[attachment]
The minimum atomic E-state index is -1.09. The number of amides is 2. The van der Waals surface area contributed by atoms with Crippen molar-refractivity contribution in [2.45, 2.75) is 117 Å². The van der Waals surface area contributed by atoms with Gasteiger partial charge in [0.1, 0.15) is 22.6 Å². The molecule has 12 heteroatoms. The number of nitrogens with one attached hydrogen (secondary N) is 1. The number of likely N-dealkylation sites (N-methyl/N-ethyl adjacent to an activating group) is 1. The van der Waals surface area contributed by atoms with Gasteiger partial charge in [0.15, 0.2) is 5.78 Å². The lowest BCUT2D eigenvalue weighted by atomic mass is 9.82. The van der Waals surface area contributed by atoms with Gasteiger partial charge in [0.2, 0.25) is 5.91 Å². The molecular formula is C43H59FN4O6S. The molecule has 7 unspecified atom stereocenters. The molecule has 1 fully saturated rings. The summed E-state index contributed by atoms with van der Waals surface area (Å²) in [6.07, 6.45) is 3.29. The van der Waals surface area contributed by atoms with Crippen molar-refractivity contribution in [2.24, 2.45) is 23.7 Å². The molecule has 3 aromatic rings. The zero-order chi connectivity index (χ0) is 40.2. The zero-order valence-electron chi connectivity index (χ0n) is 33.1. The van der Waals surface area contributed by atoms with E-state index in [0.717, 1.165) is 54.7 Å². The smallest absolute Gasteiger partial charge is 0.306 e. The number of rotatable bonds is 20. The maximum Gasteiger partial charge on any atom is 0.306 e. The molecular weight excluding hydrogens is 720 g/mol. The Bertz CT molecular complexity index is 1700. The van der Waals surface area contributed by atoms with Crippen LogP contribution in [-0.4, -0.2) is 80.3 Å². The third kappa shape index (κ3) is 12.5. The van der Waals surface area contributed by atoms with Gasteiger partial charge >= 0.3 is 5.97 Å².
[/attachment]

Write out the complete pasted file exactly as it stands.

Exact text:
The minimum atomic E-state index is -1.09. The number of amides is 2. The van der Waals surface area contributed by atoms with Crippen molar-refractivity contribution in [2.45, 2.75) is 117 Å². The van der Waals surface area contributed by atoms with Gasteiger partial charge in [0.1, 0.15) is 22.6 Å². The molecule has 12 heteroatoms. The number of nitrogens with one attached hydrogen (secondary N) is 1. The number of likely N-dealkylation sites (N-methyl/N-ethyl adjacent to an activating group) is 1. The van der Waals surface area contributed by atoms with Gasteiger partial charge in [0.15, 0.2) is 5.78 Å². The lowest BCUT2D eigenvalue weighted by atomic mass is 9.82. The van der Waals surface area contributed by atoms with Gasteiger partial charge in [0.2, 0.25) is 5.91 Å². The molecular formula is C43H59FN4O6S. The molecule has 7 unspecified atom stereocenters. The molecule has 1 fully saturated rings. The summed E-state index contributed by atoms with van der Waals surface area (Å²) in [6.07, 6.45) is 3.29. The van der Waals surface area contributed by atoms with Crippen molar-refractivity contribution in [2.24, 2.45) is 23.7 Å². The molecule has 3 aromatic rings. The zero-order chi connectivity index (χ0) is 40.2. The zero-order valence-electron chi connectivity index (χ0n) is 33.1. The van der Waals surface area contributed by atoms with E-state index in [0.717, 1.165) is 54.7 Å². The smallest absolute Gasteiger partial charge is 0.306 e. The number of rotatable bonds is 20. The maximum Gasteiger partial charge on any atom is 0.306 e. The molecular weight excluding hydrogens is 720 g/mol. The Bertz CT molecular complexity index is 1700. The van der Waals surface area contributed by atoms with Crippen LogP contribution in [-0.4, -0.2) is 80.3 Å². The third kappa shape index (κ3) is 12.5. The van der Waals surface area contributed by atoms with Gasteiger partial charge >= 0.3 is 5.97 Å².